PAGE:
What will guide that line, move it one way or another? If we rely only on ourselves, we are lost. Those before us have learned the benefit of removing evil from our lives – not that we can perform perfectly, but that we understand the benefit of the standard. One lifetime is not enough time to learn these lessons.
Witness the child sacrifice that happens daily today. Abortion is performed as a child sacrifice to a better life for the mother and father. Maybe, a thousand years from now, God will be blamed for this as well.
Facts vs. Narrative
A page of statistics, a plan of model dwellings, anything which is rational, is always difficult for the lay mind. But the thing which is irrational any one can understand. That is why religion came so early into the world and spread so far, while science came so late into the world and has not spread at all.
If it wasn’t obvious before, can it be denied today – right now, with both the corona and the pretext for the riots – that we live in a fact-free world? OK, maybe it actually was possible that greed first appeared in the human condition in 2008, or that three planes could take down two buildings, or the Japanese bombed us while we were just minding our own business. Oh yeah, and one bullet ricocheted throughout that car in Dallas.
But today? Tell a good story, and everyone will stay home from work and school, and wear masks when they risk being seen in public. Tell a good story, and one black life will matter more than the dozens or hundreds of others killed every day in ways that are too politically-incorrect to mention.
History unanimously attests the fact that it is only mysticism which stands the smallest chance of being understanded of the people.
Isn’t this obvious by now?
Common sense has to be kept as an esoteric secret in the dark temple of culture.
Which comes back to my first point. Without common sense kept in the culture, we are left with mysticism. Facts (science / scienticism) without tradition will not win the day; a good (or bad, but well-accepted) narrative will beat it every time.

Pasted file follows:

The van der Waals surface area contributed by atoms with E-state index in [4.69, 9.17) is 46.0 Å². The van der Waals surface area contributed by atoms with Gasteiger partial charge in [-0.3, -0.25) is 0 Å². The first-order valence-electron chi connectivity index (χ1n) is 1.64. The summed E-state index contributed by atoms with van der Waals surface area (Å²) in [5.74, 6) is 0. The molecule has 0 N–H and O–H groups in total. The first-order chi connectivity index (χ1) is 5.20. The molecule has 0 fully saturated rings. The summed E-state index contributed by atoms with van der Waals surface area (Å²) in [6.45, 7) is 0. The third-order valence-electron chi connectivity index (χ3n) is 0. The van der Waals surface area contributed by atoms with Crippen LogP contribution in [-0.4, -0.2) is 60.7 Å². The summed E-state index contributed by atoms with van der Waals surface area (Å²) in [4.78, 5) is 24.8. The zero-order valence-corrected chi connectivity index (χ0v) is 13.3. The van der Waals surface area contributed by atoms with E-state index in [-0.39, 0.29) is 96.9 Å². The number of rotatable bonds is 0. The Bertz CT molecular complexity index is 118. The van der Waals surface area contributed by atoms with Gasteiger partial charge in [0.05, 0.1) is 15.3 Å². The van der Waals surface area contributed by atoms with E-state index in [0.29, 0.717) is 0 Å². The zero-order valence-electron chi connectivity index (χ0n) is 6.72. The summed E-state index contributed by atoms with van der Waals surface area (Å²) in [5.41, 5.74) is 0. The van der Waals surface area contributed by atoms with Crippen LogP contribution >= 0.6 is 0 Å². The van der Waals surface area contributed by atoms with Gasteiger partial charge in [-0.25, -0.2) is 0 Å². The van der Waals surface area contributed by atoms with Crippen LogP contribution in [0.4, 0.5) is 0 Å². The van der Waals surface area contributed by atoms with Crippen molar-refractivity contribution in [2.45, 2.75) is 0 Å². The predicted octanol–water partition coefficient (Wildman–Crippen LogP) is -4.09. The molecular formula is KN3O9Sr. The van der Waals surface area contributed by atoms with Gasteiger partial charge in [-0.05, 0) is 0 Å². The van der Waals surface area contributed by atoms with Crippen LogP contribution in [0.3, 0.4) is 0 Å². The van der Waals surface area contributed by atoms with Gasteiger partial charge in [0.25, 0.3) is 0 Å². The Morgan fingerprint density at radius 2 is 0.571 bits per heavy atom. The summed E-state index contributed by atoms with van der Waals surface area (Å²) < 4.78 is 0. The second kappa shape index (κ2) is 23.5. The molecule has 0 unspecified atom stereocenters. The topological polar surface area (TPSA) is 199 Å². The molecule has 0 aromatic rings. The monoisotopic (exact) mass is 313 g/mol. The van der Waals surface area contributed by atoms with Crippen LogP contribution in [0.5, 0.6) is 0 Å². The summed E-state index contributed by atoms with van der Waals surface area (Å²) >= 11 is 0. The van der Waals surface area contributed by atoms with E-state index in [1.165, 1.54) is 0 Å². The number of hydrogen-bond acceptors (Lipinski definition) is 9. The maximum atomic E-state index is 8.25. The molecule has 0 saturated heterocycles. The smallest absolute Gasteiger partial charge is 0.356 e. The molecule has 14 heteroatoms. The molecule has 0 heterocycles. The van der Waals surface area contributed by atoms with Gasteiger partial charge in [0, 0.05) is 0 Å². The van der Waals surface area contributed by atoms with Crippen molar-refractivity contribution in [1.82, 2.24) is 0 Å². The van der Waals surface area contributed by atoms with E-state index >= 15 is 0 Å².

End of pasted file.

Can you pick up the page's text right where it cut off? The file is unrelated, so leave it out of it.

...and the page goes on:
Our Inherited Tradition
The truth is that the tradition of Christianity (which is still the only coherent ethic of Europe) rests on two or three paradoxes or mysteries which can easily be impugned in argument and as easily justified in life.
Chesterton wrote these words more than 100 years ago, after Nietzsche’s infamous proclamation of the death of God, but before the start of the Great War. Of course, Christianity remains the only coherent ethic in the West; in fact, it is a bastardized form of the ethic that is used to bash Christianity itself (go back to the start of this post; witness the undeserved bashing of God on child sacrifice and slavery).
What are these “paradoxes”?
One of them, for instance, is the paradox of hope or faith—that the more hopeless is the situation the more hopeful must be the man.
Another is the paradox of charity or chivalry that the weaker a thing is the more it should be respected, that the more indefensible a thing is the more it should appeal to us for a certain kind of defence.
Try resolving these issues, making sense of these, understanding how to act in the real world based on these paradoxes, in one lifetime, independent of – and even resentful of – any tradition handed down to you. You cannot. Yet, it need be done if we are to live in a society where good and evil can be understood.
Now, one of these very practical and working mysteries in the Christian tradition, and one which the Roman Catholic Church, as I say, has done her best work in singling out, is the conception of the sinfulness of pride.
As Chesterton offers, pride sucks the joy out of life. How much joy of life is destroyed daily by the pride shown in those who are considered exemplars of the modern culture – the culture that despises tradition?
The pride of news anchors, the pride of entertainers, the pride of athletes, the pride of most politicians and political mouthpieces. Their message is not one of hope, it is one of hate.
And hate sucks the joy out of life.
Reprinted with permission from Bionic Mosquito.